Representing Today's Visionaries with Tomorrow's Ideas

Matt Beane

Matt Beane is an Assistant Professor in the Technology Management Program at the University of California, Santa Barbara and a Research Affiliate with MIT’s Institute for the Digital Economy. A leading expert on work involving robots, Matt’s field research focuses on the ways in which AI and intelligent machines are changing work and the broader implications of these technologies for workers, managers and organizations.

Matt’s research has appeared in top management journals such as ASQ. He has spoken at TED, was selected in 2012 as a Human Robot Interaction Pioneer, and is a regular contributor to popular outlets such as Wired, MIT’s Technology Review, TechCrunch, Forbes and Robohub. He also took a two-year hiatus from his doctoral studies to help found and fund Humatics, a MIT-connected, full-stack IoT startup.

Matt’s work brings him side by side with doctors, residents, and others on the cutting edge of robotics. His talks draw on many hundreds of hours — sometimes years — watching, interviewing and collaborating  with these people as they pioneer new approaches needed to integrate robotics and AI into critical work tasks. This deep field research expertise provides the unique option for clients to engage in a “walk and talk:” an intensive, boots-on-the-ground study of how a client’s organization is actually handling intelligent machines, followed by a customized talk that makes insightful, surprising links between broad trends and the daily realities in a client’s organization.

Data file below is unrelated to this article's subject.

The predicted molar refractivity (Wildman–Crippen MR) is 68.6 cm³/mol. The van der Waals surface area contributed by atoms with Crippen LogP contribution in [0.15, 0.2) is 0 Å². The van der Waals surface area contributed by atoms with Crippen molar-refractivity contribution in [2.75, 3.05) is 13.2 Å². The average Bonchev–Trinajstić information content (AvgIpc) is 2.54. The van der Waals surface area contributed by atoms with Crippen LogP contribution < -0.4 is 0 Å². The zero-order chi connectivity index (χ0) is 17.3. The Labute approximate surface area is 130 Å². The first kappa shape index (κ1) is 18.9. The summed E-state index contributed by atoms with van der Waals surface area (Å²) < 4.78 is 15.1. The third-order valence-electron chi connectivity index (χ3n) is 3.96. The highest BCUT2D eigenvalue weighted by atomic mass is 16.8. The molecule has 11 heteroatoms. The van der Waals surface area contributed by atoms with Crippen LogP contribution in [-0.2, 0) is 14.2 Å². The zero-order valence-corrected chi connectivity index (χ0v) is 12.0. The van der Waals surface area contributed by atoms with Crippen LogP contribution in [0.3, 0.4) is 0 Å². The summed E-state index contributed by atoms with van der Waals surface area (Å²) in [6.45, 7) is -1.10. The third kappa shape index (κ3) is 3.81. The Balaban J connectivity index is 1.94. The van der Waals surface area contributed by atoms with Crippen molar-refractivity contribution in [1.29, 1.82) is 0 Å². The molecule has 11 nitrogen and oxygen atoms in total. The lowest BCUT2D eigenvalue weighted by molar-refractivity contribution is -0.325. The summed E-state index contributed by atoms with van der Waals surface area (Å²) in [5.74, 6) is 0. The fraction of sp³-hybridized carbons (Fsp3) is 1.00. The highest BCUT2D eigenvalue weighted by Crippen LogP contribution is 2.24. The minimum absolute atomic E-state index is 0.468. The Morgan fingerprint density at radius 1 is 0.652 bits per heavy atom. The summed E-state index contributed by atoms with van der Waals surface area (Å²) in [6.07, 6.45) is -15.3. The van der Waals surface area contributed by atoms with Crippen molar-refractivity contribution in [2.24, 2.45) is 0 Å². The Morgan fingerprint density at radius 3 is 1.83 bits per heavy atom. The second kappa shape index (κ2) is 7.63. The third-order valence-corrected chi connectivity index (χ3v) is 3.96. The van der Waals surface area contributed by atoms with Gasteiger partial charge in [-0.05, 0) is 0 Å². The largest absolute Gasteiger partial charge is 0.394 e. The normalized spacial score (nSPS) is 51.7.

Matt graduated from Bowdoin College with a degree in Philosophy and received his Ph.D. from the MIT Sloan School of Management.

Learning to Work with Intelligent Machines.

Matt explores the present and future of learning to do your job in a world filling with robots and AI, outlining new pitfalls and opportunities for organizations, managers and workers.

I have all this AI, Now Where’s My Productivity?

Matt shows that the way we are redesigning work to take advantage of AI is the reason we’re not yet seeing massive related gains – and how some organizations, managers and workers are finding the way forward.